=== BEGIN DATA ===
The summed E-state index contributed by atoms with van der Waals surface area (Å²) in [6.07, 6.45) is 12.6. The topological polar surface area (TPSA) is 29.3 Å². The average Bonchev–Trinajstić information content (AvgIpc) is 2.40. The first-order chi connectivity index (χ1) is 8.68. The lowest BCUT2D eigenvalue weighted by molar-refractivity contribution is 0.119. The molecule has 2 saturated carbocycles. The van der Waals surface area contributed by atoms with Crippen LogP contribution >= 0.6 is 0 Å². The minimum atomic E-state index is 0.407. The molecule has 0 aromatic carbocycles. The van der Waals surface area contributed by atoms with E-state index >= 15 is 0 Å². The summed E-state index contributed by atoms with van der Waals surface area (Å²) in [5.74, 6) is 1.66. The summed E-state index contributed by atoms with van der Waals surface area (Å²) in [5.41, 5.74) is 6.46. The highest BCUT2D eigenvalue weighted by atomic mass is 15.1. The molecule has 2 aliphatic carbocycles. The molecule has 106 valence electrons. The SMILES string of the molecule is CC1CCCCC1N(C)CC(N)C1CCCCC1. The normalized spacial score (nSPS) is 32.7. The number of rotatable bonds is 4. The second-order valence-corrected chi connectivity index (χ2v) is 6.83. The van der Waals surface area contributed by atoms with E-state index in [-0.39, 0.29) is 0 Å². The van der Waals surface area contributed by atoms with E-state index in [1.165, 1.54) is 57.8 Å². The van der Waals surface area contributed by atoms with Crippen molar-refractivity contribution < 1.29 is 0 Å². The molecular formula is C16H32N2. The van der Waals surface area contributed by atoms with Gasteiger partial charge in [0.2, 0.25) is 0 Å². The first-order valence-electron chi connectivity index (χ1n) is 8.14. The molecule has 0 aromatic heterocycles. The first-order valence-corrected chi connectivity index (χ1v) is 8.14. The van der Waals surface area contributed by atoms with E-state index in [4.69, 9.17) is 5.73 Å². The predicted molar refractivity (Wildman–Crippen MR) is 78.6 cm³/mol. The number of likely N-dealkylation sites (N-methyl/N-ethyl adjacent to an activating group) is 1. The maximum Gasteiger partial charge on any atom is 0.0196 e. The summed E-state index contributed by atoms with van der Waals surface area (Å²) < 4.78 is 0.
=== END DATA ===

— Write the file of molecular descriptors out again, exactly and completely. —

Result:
The summed E-state index contributed by atoms with van der Waals surface area (Å²) in [6.07, 6.45) is 12.6. The topological polar surface area (TPSA) is 29.3 Å². The average Bonchev–Trinajstić information content (AvgIpc) is 2.40. The first-order chi connectivity index (χ1) is 8.68. The lowest BCUT2D eigenvalue weighted by molar-refractivity contribution is 0.119. The molecule has 2 saturated carbocycles. The van der Waals surface area contributed by atoms with Crippen LogP contribution >= 0.6 is 0 Å². The minimum atomic E-state index is 0.407. The molecule has 0 aromatic carbocycles. The van der Waals surface area contributed by atoms with E-state index >= 15 is 0 Å². The summed E-state index contributed by atoms with van der Waals surface area (Å²) in [5.74, 6) is 1.66. The summed E-state index contributed by atoms with van der Waals surface area (Å²) in [5.41, 5.74) is 6.46. The highest BCUT2D eigenvalue weighted by atomic mass is 15.1. The molecule has 2 aliphatic carbocycles. The molecule has 106 valence electrons. The SMILES string of the molecule is CC1CCCCC1N(C)CC(N)C1CCCCC1. The normalized spacial score (nSPS) is 32.7. The number of rotatable bonds is 4. The second-order valence-corrected chi connectivity index (χ2v) is 6.83. The van der Waals surface area contributed by atoms with E-state index in [-0.39, 0.29) is 0 Å². The van der Waals surface area contributed by atoms with E-state index in [1.165, 1.54) is 57.8 Å². The van der Waals surface area contributed by atoms with Crippen molar-refractivity contribution < 1.29 is 0 Å². The molecular formula is C16H32N2. The van der Waals surface area contributed by atoms with Gasteiger partial charge in [0.2, 0.25) is 0 Å². The first-order valence-electron chi connectivity index (χ1n) is 8.14. The molecule has 0 aromatic heterocycles. The first-order valence-corrected chi connectivity index (χ1v) is 8.14. The van der Waals surface area contributed by atoms with E-state index in [4.69, 9.17) is 5.73 Å². The predicted molar refractivity (Wildman–Crippen MR) is 78.6 cm³/mol. The number of likely N-dealkylation sites (N-methyl/N-ethyl adjacent to an activating group) is 1. The maximum Gasteiger partial charge on any atom is 0.0196 e. The summed E-state index contributed by atoms with van der Waals surface area (Å²) < 4.78 is 0.